Apple has released an update for its editing software Final Cut Pro X. 10.4.6. is mainly a maintenance update, yet it does have one important new feature.
Before you rush to the App Store and download the upgrade, please zip your current versions of the apps by navigating to the Applications folder on you Mac and control or right-clicking the Motion, Compressor and Final Cut Pro apps, then selecting compress from the context menu. This way you can go back to the older version if need be.
Once you install the update, it will inform you that it needs to update libraries that have been created with earlier versions – so please be aware that you cannot open an upgraded library with an earlier version.
Note: A backup of the old library file is placed in ~/Movies/Final Cut Backups/LibraryName/Previous Versions (or wherever you have pointed Final Cut Pro X to put its backups.)
Aside from a swath of squashed bugs, Apple has added only one new feature:
Detecting media files that will be incompatible with future versions of macOS after Mojave and converting those assets to a compatible format.
The new feature now introduced in the 10.4.6 update, allows you to open libraries containing media encoded with these codecs and have Final Cut Pro X automatically convert those assets to ProRes, which future macOS and Final Cut Pro X versions will be able to open.
Upon opening a library containing legacy media in Final Cut Pro X 10.6.4., a window will appear, listing the assets that need transcoding, giving you the option to start the conversion right away. It also tells you that incompatible files will be moved out of the library bundle into a folder named “Final Cut Pro Incompatible Media”, which is put next to the affected library file. The transcoded clips will be placed inside the library file – maintaining the integrity of the library.
Files that are not inside the library file will not be touched or moved by Final Cut Pro X.
If you choose to skip the process of conversion, you can always come back later and have Final Cut Pro X convert incompatible files manually by going to the file menu and selecting Check Media for Compatibility.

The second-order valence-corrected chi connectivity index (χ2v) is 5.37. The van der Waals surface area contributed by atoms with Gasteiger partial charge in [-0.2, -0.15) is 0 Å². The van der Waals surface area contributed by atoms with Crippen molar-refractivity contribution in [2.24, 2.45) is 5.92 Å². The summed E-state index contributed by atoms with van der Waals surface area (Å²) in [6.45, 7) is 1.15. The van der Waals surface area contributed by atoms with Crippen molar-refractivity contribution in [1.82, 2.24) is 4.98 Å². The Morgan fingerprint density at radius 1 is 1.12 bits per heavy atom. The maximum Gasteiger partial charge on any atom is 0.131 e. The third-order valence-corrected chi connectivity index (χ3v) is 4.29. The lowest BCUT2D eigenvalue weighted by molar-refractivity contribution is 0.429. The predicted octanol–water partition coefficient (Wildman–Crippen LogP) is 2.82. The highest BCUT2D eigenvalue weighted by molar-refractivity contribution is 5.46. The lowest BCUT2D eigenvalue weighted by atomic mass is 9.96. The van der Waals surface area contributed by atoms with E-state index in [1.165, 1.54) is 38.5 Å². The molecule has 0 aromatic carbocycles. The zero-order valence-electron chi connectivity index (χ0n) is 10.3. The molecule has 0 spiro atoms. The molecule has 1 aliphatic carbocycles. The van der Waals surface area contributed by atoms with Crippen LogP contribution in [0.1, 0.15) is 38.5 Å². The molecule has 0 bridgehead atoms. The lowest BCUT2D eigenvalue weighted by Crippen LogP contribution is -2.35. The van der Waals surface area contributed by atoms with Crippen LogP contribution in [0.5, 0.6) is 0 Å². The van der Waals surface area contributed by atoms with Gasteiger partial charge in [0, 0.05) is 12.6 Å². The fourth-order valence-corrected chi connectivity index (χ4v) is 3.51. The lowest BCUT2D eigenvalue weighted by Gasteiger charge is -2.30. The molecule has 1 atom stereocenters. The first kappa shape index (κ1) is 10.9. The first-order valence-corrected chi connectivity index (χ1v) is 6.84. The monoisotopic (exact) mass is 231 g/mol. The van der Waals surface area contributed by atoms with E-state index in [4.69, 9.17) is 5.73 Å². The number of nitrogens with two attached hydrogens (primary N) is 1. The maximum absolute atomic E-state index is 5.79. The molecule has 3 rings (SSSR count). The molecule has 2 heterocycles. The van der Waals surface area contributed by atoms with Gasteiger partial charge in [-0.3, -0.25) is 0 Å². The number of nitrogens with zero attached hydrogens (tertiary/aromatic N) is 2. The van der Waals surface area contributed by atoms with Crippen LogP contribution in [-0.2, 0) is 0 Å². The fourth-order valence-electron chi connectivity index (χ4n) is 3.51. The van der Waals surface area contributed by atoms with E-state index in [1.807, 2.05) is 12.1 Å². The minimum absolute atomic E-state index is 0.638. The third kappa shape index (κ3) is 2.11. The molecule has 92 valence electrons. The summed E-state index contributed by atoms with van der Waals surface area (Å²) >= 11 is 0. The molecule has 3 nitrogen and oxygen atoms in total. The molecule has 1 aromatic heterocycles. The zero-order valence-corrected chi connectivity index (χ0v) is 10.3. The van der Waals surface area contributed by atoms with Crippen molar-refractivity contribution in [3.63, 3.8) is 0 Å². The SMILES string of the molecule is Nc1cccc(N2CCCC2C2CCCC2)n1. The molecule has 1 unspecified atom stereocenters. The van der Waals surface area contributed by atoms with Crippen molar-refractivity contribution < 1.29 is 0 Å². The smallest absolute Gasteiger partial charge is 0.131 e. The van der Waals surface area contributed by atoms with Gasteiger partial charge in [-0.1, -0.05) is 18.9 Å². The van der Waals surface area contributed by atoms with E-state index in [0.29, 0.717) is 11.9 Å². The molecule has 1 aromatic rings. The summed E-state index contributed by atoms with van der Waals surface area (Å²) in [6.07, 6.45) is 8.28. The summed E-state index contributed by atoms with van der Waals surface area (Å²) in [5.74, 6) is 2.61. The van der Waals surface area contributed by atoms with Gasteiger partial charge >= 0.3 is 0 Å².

Either way, Final Cut Pro X will busily start converting the incompatible files in the background.
This feature will disappear in a future update to Final Cut Pro X, much like the feature to convert the older Final Cut Pro X file structure to the current library structure did disappear.
So once updated, make sure to go through your older Final Cut Pro X libraries, open them and have the NLE check/convert if you have any incompatible media inside.
Personally, I had to open many very old libraries to actually find one that had legacy media within, in order to test the feature and make these screenshots.
This means, the whole codec-thing is a non-issue for me. Depending on the footage you work with, it might be more of a problem for you.
In any case, even if macOS will not support these old codecs on an OS level after Mojave, there are currently many apps out there to convert old and outdated media files to current formats. And just because the OS will not be able to play these files in the future, nothing is stopping developers from writing tools that still can.
The update is free for all current users of Final Cut Pro X – as all the updates since its release in 2011 have been.
Do you currently use Final Cut Pro X and are affected by Apple’s decision to no longer support 32 Bit codecs? Let us know in the comments below.